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Disability discrimination in the hiring process

Looking for a job is not always easy. The position you desire may require you to earn a college degree, obtain special certification, or acquire training or experience in other ways. You may feel especially proud of those accomplishments if you are living with a disability. Like many in Florida who are seeking work, you may prefer potential employers to see you for your achievements and qualifications instead of measuring you based on your disability.

In fact, if an employer refuses to hire you or otherwise treats you unfairly because of your disability, he or she is violating the Americans with Disabilities Act. It is true that the ADA is a complex law and that many employers do not fully understand it. However, this does not mean it is acceptable for a manager or business owner to deny you a job for which you are the best qualified applicant.

Off-limits questions

It is the responsibility of the person interviewing you for a job to know and understand the protections the ADA affords and the limitations these protections place on the interview process. For example, a potential employer may not ask you about your disability even if it is obvious, such as if you use a wheelchair. Neither can the interviewer ask if your disability may prevent you from completing certain aspects of the job. Instead, the questions should focus on your abilities and how you can perform these tasks.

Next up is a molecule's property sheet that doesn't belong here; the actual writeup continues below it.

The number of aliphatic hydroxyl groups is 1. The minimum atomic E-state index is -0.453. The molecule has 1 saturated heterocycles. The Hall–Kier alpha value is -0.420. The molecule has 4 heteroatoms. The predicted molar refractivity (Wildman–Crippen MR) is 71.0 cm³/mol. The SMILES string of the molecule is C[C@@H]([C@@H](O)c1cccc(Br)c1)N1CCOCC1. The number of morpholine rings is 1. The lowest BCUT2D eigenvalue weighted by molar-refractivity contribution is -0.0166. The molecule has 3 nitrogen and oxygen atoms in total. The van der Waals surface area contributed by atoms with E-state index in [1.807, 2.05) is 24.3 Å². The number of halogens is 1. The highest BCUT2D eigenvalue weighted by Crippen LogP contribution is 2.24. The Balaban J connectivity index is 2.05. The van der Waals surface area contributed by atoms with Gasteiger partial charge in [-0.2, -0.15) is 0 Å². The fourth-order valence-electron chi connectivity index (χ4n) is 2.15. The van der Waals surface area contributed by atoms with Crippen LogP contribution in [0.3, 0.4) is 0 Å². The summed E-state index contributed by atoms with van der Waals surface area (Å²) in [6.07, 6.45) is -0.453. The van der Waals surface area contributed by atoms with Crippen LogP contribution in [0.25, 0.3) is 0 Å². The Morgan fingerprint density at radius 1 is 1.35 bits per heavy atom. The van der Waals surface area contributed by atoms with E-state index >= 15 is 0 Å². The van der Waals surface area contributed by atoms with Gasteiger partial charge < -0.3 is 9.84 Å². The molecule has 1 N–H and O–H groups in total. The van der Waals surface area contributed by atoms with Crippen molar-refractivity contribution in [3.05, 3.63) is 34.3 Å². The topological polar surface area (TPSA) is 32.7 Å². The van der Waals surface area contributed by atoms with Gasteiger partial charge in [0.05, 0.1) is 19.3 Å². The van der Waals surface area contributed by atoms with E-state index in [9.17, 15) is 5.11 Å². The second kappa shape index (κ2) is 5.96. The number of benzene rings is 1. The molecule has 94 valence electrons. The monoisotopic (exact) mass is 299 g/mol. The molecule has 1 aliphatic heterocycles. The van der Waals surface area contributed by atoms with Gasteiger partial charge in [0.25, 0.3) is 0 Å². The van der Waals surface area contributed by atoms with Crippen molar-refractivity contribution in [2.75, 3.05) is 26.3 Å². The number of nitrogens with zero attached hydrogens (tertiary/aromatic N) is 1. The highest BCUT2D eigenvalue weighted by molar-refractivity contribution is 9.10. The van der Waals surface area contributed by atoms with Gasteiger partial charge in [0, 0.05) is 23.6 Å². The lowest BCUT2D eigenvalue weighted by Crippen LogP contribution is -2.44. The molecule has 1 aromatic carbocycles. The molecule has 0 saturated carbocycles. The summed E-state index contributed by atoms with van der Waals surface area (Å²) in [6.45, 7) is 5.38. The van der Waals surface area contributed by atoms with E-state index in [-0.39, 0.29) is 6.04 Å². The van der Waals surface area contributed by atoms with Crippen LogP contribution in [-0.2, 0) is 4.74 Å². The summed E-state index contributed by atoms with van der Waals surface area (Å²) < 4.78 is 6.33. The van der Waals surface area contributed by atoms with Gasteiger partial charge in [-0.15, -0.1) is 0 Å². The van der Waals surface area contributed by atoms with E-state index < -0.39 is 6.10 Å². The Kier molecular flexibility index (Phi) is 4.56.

You can recognize if interviewers are violating your rights under the ADA if they do any of the following:

  • Ask you questions about your physical or mental health that they do not ask of every other candidate for the job
  • Ask if you require accommodations unless you have revealed your disability or it is apparent that you have a disability, such as if you are using a wheelchair
  • Ask about your past medical history or treatment for specific diseases or conditions
  • Ask questions about your mental health or treatment for drug or alcohol addiction
  • Inquire about the number of days you missed work for illness at your previous job

An employer who understands ADA laws will instead ask you and all other applicants about your ability to perform the essential tasks of the job, how you would complete those tasks and whether you can adhere to the company's attendance policies. If you have an interview that you feel centered on your disabilities, you may have questions about whether the employer based the decision not to hire you on discriminatory factors. Speaking with a skilled attorney may provide you with answers to those questions.

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